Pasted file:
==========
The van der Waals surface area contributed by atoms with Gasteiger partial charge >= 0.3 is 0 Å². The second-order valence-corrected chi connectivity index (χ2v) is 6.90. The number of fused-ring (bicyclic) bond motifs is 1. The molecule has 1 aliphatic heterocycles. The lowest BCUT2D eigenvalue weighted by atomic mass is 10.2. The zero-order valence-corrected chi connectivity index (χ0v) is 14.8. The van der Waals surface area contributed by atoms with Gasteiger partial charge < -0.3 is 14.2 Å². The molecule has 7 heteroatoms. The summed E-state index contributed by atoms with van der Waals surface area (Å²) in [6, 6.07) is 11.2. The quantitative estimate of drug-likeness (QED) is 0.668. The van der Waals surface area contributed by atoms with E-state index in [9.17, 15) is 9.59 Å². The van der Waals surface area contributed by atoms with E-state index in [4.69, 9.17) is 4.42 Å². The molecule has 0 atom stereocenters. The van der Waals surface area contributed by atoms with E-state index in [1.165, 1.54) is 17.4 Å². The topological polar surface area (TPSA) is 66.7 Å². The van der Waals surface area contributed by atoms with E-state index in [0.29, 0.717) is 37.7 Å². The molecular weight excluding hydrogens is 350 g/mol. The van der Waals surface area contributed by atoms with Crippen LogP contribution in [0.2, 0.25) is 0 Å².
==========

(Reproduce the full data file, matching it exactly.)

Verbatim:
The van der Waals surface area contributed by atoms with Gasteiger partial charge >= 0.3 is 0 Å². The second-order valence-corrected chi connectivity index (χ2v) is 6.90. The number of fused-ring (bicyclic) bond motifs is 1. The molecule has 1 aliphatic heterocycles. The lowest BCUT2D eigenvalue weighted by atomic mass is 10.2. The zero-order valence-corrected chi connectivity index (χ0v) is 14.8. The van der Waals surface area contributed by atoms with Gasteiger partial charge < -0.3 is 14.2 Å². The molecule has 7 heteroatoms. The summed E-state index contributed by atoms with van der Waals surface area (Å²) in [6, 6.07) is 11.2. The quantitative estimate of drug-likeness (QED) is 0.668. The van der Waals surface area contributed by atoms with E-state index in [9.17, 15) is 9.59 Å². The van der Waals surface area contributed by atoms with E-state index in [4.69, 9.17) is 4.42 Å². The molecule has 0 atom stereocenters. The van der Waals surface area contributed by atoms with E-state index in [1.165, 1.54) is 17.4 Å². The topological polar surface area (TPSA) is 66.7 Å². The van der Waals surface area contributed by atoms with E-state index in [0.29, 0.717) is 37.7 Å². The molecular weight excluding hydrogens is 350 g/mol. The van der Waals surface area contributed by atoms with Crippen LogP contribution in [0.2, 0.25) is 0 Å².